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By Britton Perelman · May 29, 2019
Robert McKee knows his screenwriting stuff (understatement). The best-selling author hosts multiple story workshops around the world every year, keeps an active screenwriting website, and talks shop with entertainment professionals everywhere.
And according to him, the number one question he gets asked is…
Fair question. Something all screenwriters probably wonder at some point.
McKee considers this the stupidest question they could ask him. The reason? Screenwriters don’t actually want to know the answer. Because the answer requires hard work.
“You write a superior screenplay,” McKee says. “You write a screenplay that is clearly head and shoulders above all the rest of the crap that’s being written out there.”
In part of his conversation with The Script Lab, McKee points to something really important for aspiring screenwriters. Focus on the writing.
Too often, we screenwriters put the cart before the horse. We worry about selling a particular screenplay before we’ve even finished writing it.
McKee says that budding screenwriters often talk about “breaking into the business” as if it’s a burglary. In keeping with his analogy, screenwriters must assemble the tools for the heist before any break-in can happen.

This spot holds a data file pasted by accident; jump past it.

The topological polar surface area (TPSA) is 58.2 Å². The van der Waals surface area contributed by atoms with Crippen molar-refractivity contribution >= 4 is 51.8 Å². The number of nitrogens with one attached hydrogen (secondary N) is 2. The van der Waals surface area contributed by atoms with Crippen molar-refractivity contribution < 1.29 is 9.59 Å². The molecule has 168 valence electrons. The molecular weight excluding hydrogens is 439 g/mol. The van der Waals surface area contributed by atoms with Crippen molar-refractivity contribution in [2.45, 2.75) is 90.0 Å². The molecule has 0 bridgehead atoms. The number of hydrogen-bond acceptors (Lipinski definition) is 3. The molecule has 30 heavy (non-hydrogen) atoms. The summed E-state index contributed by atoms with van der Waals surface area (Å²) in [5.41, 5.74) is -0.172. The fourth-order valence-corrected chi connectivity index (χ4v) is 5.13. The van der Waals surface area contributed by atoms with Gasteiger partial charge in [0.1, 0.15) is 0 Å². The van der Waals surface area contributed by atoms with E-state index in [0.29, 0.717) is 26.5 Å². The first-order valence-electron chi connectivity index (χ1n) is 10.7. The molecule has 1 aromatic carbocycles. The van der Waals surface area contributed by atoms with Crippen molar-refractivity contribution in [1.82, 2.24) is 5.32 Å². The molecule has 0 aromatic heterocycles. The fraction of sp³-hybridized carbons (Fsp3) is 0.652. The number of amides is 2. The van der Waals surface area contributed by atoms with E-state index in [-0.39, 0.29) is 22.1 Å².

By tools, of course, I mean the screenplay itself. You can’t break into the business as a screenwriter if you don’t have a finished script.
Once you have written that superior screenplay though, McKee advises that you know how to pitch it to others. Don’t give anyone the whole thing, just a taste. Practice your elevator pitch until it’s under two minutes long. Be able to talk about your story so well that when you are ready to “sell your screenplay,” you catch the agent or filmmaker’s attention right away.
To watch the full interview with Robert McKee and find out which question screenwriters should be asking, sign up for a free 3-day trial of TSL 360, the LARGEST screenwriting education content library, featuring masterclasses, deep-dive interviews, and lectures from Academy Award-winning screenwriters, TV show-runners, producers, literary managers, agents, studio executives, and leading educators – all in one place.
Britton Perelman is a writer and storyteller based in Los Angeles, California. When not buried in a book or failing spectacularly at cooking herself a meal, she’s probably talking someone’s ear off about the last thing she watched. She loves vintage typewriters, the Cincinnati Reds, and her dog, Indy. Find more of her work on her website, or follow her on Instagram.